16. Like
    Renaissance_Man reacted to Muhammed Ali in Is Sexual Orientation A Choice?   
    I disagree with the idea that all humans have homosexual tendencies. It is like saying that all humans have tendencies to hate God, be engrossed in narcotic addiction, find violence attractive (e.g. those people who enjoy grossly violent video games) etc. I remember once speaking to a shi'i man who said that he couldn't help but use foul language. But he became like that, that wasn't his natural state.
     
    The Quran tells us that hearts can become diseased. Try telling an ill person to stop being ill. Illness requires time and corrective action to cure.
     
    I think that humans can develop homosexual desires but it's not a pure and unspoilt state; it's a corrupt state. There is a difference between saying that humans have homosexual tendencies that need to be dealt with, and saying that humans have no homosexual tendencies but they can develop.
     
    I watch hardly any movies and television, but I recently became aware that some (I don't know how much) modern popular media frames homosexuality in a very positive manner, and uses positive 'imagery'. I found out that even popular video games had homosexual imagery; this didn't happen in the past. If the people watch this, are they not going to develop confused desires? This is quite worrying for parents raising children who may see such imagery.
     
    Recently I came across this article:
     
     
    http://edition.cnn.com/2015/06/26/asia/handsome-gorilla-shabani/
     
    They are attracted to the gorilla because it has some of the characteristics of a male human. They may not have developed this attraction if they did not focus on those things. If their focus was on other characteristics (or they were not made aware of certain things), then may have held the opinion that this attraction is repulsive. Similarly, homosexuals may find in the same gender what they find in the opposite gender. 
  17. Like
    Renaissance_Man got a reaction from mina in Shias Against Self-Mutilation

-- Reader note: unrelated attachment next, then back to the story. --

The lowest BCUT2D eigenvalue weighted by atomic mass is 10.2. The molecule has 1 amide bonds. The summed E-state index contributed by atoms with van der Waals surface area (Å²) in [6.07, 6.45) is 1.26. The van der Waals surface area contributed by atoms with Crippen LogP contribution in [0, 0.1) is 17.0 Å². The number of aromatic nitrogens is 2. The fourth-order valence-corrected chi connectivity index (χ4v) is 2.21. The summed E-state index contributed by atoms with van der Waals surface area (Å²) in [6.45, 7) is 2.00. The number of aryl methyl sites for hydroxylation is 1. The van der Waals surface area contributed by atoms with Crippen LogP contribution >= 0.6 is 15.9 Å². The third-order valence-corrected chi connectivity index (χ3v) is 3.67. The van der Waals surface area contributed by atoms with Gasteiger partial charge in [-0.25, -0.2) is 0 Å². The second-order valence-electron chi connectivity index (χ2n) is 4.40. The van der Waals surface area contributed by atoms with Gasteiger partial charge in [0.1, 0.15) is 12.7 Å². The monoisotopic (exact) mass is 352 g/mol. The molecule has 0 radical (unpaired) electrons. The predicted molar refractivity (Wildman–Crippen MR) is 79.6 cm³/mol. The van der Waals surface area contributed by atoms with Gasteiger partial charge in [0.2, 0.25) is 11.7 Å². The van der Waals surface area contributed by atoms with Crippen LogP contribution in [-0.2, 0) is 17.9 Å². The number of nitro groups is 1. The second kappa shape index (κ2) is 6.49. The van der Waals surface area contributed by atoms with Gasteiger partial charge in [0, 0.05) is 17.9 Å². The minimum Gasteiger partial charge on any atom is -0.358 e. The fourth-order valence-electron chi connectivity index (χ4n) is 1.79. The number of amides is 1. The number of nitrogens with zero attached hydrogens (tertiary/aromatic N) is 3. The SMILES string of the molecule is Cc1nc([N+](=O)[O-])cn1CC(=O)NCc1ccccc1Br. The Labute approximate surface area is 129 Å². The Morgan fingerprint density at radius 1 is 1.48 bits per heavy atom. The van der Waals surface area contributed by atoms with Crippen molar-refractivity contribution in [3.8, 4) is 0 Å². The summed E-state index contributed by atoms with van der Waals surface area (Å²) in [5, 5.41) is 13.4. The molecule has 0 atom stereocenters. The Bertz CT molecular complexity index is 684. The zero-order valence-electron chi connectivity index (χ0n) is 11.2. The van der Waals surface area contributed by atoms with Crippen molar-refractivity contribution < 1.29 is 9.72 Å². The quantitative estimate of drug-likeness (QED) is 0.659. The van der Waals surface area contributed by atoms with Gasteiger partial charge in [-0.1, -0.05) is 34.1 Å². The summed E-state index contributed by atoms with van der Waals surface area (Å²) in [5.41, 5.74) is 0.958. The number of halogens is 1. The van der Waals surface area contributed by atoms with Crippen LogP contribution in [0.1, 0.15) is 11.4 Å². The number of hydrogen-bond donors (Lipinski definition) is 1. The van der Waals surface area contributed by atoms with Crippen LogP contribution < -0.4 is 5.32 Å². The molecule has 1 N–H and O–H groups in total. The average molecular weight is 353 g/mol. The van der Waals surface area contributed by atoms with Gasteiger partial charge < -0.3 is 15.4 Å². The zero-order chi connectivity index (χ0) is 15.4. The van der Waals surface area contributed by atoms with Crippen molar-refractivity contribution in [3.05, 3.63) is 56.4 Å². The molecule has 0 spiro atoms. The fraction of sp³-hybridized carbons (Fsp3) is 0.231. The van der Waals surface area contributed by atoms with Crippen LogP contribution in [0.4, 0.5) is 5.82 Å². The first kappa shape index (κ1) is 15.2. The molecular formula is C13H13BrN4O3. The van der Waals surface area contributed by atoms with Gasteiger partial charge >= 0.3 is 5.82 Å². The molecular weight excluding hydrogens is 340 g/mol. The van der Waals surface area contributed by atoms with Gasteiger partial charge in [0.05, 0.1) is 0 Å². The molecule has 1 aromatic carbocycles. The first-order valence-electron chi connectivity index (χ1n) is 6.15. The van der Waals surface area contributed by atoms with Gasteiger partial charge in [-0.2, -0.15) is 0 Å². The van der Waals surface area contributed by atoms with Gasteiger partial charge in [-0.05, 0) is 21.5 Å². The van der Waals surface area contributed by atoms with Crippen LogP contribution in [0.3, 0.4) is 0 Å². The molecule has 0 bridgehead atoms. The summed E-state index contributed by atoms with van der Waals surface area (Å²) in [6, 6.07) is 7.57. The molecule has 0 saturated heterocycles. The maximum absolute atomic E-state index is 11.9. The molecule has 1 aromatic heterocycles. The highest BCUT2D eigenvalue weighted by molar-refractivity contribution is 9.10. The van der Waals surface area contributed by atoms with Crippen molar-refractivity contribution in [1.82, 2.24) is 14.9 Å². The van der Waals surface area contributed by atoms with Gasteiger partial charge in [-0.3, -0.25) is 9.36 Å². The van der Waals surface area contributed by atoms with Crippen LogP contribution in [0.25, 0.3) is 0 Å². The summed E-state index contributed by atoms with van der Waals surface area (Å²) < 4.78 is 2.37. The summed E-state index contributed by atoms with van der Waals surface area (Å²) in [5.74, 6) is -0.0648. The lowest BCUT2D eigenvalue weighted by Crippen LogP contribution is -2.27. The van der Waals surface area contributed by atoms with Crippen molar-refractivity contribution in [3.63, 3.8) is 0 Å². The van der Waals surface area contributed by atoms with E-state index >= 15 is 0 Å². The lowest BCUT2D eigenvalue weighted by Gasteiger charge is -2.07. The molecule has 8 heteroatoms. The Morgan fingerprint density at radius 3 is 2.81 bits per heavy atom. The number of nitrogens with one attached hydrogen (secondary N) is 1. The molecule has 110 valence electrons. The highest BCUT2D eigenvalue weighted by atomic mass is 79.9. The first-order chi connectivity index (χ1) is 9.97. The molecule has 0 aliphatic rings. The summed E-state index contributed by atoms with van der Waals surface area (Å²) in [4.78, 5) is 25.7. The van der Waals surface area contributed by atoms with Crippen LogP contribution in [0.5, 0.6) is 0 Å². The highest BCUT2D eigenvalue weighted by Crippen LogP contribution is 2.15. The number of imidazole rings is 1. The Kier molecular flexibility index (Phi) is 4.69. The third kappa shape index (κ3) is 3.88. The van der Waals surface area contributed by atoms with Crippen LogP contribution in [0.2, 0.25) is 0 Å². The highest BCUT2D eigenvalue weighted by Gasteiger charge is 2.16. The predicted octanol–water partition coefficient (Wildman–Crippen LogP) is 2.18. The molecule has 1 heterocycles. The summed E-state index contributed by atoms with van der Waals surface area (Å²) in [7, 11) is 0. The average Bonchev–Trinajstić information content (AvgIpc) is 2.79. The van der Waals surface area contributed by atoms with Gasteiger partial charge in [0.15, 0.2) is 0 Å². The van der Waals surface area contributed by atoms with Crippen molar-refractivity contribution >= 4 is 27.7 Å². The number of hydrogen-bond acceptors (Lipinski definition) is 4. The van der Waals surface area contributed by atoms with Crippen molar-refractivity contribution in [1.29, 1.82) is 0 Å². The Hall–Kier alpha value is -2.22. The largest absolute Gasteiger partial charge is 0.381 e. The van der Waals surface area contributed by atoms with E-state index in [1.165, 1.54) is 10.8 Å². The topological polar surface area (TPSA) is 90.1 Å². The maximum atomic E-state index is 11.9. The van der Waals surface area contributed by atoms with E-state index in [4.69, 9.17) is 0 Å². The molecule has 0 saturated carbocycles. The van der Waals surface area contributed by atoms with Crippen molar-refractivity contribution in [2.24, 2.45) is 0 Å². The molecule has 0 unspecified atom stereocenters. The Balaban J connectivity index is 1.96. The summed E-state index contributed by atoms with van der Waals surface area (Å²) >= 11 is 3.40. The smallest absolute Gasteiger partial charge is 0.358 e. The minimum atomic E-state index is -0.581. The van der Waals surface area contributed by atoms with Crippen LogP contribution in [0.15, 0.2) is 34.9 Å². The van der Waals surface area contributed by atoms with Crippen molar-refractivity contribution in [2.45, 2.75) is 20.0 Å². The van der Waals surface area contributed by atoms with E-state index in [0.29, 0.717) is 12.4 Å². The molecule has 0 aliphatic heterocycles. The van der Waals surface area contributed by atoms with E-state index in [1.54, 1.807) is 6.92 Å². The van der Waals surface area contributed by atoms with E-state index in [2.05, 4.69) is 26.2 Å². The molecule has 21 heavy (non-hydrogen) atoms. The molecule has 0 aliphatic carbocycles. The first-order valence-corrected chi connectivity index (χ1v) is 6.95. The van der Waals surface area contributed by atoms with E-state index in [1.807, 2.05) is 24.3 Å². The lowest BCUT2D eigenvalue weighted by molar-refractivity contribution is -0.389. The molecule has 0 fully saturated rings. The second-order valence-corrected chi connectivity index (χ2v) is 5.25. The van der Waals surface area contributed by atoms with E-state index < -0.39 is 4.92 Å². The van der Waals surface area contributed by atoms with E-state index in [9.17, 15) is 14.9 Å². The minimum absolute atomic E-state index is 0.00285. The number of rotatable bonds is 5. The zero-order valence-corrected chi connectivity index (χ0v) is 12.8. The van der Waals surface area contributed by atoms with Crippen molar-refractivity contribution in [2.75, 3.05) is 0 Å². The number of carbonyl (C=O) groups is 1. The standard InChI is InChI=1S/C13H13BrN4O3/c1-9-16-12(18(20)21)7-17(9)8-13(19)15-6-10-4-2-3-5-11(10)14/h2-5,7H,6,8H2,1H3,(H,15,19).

That's pretty shaky reasoning.  Assuming this narration is true, Hazret Zaynab (as) striking her head was a spontaneous outburst of grief during the tragedy of Karbala.  Not quite the same as ritualistic self flaggelation.  There is no evidence that she or anyone repeated this nor encouraged others to do it.  
  18. Like
    Renaissance_Man got a reaction from mina in Will Netanyahu Be Elected, Again?   
    The election results came in and unfortunately he did win.  But I believe he hurt his credibility in the process.  The anti-Arab statements he made and his opposition to a Palestian state will cause Israel to lose a lot of international support.  The US has already criticized him about it and other countries will soon turn against him too.  He's not very popular at home either so he's got a tough road ahead to say the least.
  19. Like
    Renaissance_Man got a reaction from Chair Pundit in From Atheism To Theism   
    He makes some good philosophical arguments for theism but I lost a little respect for him when I read that he converted back to Catholocism.  How an otherwise intelligent person could accept the irrational dogma of Christianity, I'll never understand.  It's like he took one step forward by leaving atheism and then 2 steps backwards accepting Christianity. 
  20. Like
    Renaissance_Man got a reaction from IbnSohan in What If Marriage Were Temporary?   
    http://www.alternet.org/sex-amp-relationships/what-if-marriage-were-temporary?page=0%2C2&paging=off&current_page=1#bookmark
     
    What if Marriage Were Temporary?   August 26, 2014  |   For most of the history of marriage, till death do us part did not mean 50 years wedded to the same person. A century ago, death regularly transformed a new mother to a corpse in the blink of an eye. A sip of water from an infected source or a slip on the road could quickly fell the young and the fit. Cholera, consumption, smallpox…death had many names and predictable results: widows and widowers usually found another partner and remarried, sometimes more than once.
     
    As sanitation, hygiene and medical advances prolonged human life in the 20th century, married couples in the West faced a new and unprecedented prospect: living with the same person, decade in and decade out, until the ailments of old age took one of them away. The marriage was now expected to withstand the stresses of all stages of life: childrearing, work, the empty nest. As the nuclear family in the single-detached home replaced the more fluid and populated living arrangements of the past, marriage began to carry new burdens. Two people must be all things to each other for all time, in tight quarters and with little relief.
     
    Little wonder that the loosening of divorce laws soon followed.